An Inside Account of Life

In the Army by One of West

Point's First Female Graduates

By Capt. Carol Barkalow with Andrea Raab

Poseidon. 283 pp. $19.95

CAPT. CAROL BARKALOW is a product of middle America who aspired to be in the first class of women at West Point out of a strong sense of patriotism and a desire to achieve something significant. She successfully completed West Point's rigorous academic and professional program, while earning four varsity letters and gaining the parachutist qualification. After graduating in 1980 and commissioning as a second lieutenant, she commanded a platoon in an air defense missile battalion in Germany and a truck company in a quartermaster battalion at Fort Lee, Va., responsible for 150 personnel. She is currently assigned to the office of the chief of staff of the Army in Washington, involved in counternarcotics and strategic mobility planning.

In her fine book she presents a very moving and graphic account of the challenges the first female cadets surmounted at West Point and the important contribution that women are currently making in the Army. Her experience is similar to that of the women in the other services. I hope this book will be read widely in our country, for it will help our society better define the appropriate role of women in the military. Most important, the book convincingly demonstrates that women fully possess the essential attributes required in the profession of arms.

The significance of women's successful performance at the service academies is broader than the mere fact that our country produces women who can achieve such a feat. The service academies are the model of professional excellence in our armed forces, which all officer accession programs strive to emulate. Before women's roles could be significantly expanded in the military and women could have full credibility and acceptance in the officer corps, it was essential that they be admitted to the service academies.

This book will help dispel once and for all the myths which were advanced in the 1970s as to why women should not move into nontraditional fields in the military, i.e., standards would be lowered at the service academies, fraternization would be a serious problem, women would experience an excessive loss-time due to pregnancy and men would lose their effectiveness in integrated units because of their instinctive urge to protect women in dangerous situations.

At the U.S. Naval Academy the admission of women actually strengthened standards because of their example of maturity, intelligence, professionalism, dedication, courage and toughness. This is fully confirmed by the author's account of her experiences at West Point. As also discussed in her book, in surveys conducted by the Navy, women, even with the pregnancy factor, actually incur less loss-time than men because of their better conduct records and attendant lower incidence of AWOL and disciplinary confinement.

Additional surveys conducted by the Defense Department reveal that over 60 percent of military women, officer and enlisted, have experienced sexual harassment of varying degrees in the armed forces. The male chauvinistic ethic is deeply ingrained in the American culture, as in most other nations of the world. In particular, as this book demonstrates, the macho spirit is very strong among the males attending the service academies. History reveals that prejudices change slowly within groups and societies, usually more from external influences than through pressures generated internally. The leadership of the military simply must maintain effective troop education programs on the important role of women, intensive sexual harassment training and strong sanctions in cases of improper treatment of women.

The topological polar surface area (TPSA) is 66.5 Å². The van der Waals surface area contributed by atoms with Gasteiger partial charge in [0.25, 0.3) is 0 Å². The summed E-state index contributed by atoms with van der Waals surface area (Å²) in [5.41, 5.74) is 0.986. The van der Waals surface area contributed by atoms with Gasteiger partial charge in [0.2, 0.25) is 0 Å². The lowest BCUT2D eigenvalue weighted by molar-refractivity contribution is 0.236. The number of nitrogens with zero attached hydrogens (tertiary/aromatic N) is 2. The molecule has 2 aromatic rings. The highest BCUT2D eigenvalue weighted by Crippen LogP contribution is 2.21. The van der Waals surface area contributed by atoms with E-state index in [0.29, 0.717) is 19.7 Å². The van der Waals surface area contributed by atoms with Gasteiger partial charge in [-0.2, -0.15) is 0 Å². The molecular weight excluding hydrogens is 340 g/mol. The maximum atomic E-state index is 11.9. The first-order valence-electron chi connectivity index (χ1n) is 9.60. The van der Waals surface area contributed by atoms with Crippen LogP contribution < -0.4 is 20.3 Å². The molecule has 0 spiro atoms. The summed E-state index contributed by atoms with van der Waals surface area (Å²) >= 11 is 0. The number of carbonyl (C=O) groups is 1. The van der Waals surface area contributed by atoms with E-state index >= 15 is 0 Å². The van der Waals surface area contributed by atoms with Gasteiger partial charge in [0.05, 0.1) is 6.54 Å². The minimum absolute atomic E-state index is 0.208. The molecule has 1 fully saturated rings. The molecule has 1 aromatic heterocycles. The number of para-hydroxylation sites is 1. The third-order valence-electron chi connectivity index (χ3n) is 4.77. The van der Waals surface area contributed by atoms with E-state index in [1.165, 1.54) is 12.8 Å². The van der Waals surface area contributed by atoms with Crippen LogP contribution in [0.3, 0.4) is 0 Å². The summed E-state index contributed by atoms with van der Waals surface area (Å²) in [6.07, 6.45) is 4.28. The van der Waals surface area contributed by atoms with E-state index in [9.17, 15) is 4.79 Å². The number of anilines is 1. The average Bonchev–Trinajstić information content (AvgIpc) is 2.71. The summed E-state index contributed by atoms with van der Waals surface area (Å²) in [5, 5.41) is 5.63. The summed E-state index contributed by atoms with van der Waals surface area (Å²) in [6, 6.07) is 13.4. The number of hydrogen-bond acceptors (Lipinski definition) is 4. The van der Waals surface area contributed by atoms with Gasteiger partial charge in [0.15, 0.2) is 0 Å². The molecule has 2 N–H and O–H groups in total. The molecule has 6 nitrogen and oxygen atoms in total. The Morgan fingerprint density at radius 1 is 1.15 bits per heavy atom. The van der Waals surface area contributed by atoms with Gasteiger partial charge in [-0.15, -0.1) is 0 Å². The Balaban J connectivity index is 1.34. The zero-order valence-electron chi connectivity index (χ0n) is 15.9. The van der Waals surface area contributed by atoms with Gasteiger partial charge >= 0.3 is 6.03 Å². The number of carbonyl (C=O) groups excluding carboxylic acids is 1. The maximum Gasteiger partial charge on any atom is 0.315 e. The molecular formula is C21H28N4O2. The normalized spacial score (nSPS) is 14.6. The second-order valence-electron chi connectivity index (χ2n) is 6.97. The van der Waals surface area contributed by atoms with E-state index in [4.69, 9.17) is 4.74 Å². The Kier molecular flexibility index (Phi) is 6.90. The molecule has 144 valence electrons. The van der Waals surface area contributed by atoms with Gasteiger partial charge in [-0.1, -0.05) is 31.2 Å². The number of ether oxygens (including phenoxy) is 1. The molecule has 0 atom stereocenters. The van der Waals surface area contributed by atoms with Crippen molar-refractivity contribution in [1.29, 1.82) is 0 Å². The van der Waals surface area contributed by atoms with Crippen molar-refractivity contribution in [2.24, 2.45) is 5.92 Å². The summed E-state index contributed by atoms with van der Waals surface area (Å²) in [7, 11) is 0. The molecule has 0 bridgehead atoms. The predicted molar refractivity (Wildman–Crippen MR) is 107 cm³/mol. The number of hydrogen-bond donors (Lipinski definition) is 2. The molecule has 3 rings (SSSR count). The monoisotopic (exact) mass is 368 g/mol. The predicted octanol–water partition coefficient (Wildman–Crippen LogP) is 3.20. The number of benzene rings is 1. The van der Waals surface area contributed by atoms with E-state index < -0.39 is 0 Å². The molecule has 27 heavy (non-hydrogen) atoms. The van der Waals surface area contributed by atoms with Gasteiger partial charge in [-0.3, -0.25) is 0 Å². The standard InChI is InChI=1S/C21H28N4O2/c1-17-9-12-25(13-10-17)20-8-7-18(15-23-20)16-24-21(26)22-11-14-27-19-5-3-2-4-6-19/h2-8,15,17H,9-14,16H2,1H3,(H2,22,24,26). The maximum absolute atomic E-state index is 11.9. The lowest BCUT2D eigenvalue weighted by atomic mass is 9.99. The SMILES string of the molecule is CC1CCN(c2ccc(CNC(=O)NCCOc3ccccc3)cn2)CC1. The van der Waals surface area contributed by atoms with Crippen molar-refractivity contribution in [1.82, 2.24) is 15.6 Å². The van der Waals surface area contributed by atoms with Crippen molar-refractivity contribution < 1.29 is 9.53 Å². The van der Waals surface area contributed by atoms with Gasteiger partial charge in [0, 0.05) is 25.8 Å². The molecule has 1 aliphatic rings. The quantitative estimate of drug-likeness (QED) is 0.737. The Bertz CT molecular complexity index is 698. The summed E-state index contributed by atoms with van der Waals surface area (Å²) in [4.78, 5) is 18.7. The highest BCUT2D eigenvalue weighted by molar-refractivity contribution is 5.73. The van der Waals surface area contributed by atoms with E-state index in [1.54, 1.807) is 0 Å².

Finally, the book identifies the urgent need to develop a more relevant national policy with regard to the role of women in combat. There is a common misperception among our citizens that U.S. law precludes involvement of women in combat. Title X of the U.S. Code, which defines the roles of the military, states only that women will not serve in combatant ships or airplanes. There is no addressal of their role in the ground forces. The Army and the Marines preclude women from those duties which might involve them in close ground combat with any enemy, because they perceive this approach complies with the spirit of the law. But the U.S. public must understand that 229,000 or 11 percent of our 2.1 million personnel in the armed forces are women. Their roles are so broad and vital to military functions today that in the event of war, they will be extensively involved in combat. Our citizens can be assured that women will conduct themselves in hostilities with great credit, as occurred in Grenada and Panama, and as will occur if war erupts in the Middle East, where over 15,000 women are deployed on land and sea alongside their male counterparts. I feel that the Title X provisions are no longer appropriate and that the only two criteria which should be allowed to limit the military role of women are feminine physical strength/endurance limitations, and mixed male-female quarters restrictions in some military settings. The reference to women in combat should be deleted from Title X and the secretary of defense should be allowed to employ both males and females as deemed most effective, considering the two criteria above.

Besides the American tradition of fairness and equal opportunity, there is another compelling reason why the limits to the military role of women should be removed: The armed forces critically need the talent and dedication they can provide. Capt. Barkalow's book superbly demonstrates this fact. She has rendered a great service to the nation both by her book and her sterling professional example in her career.

Vice Adm. William P. Lawrence (USN-Ret.) was superintendent of the U.S. Naval Academy from 1978 to 1981.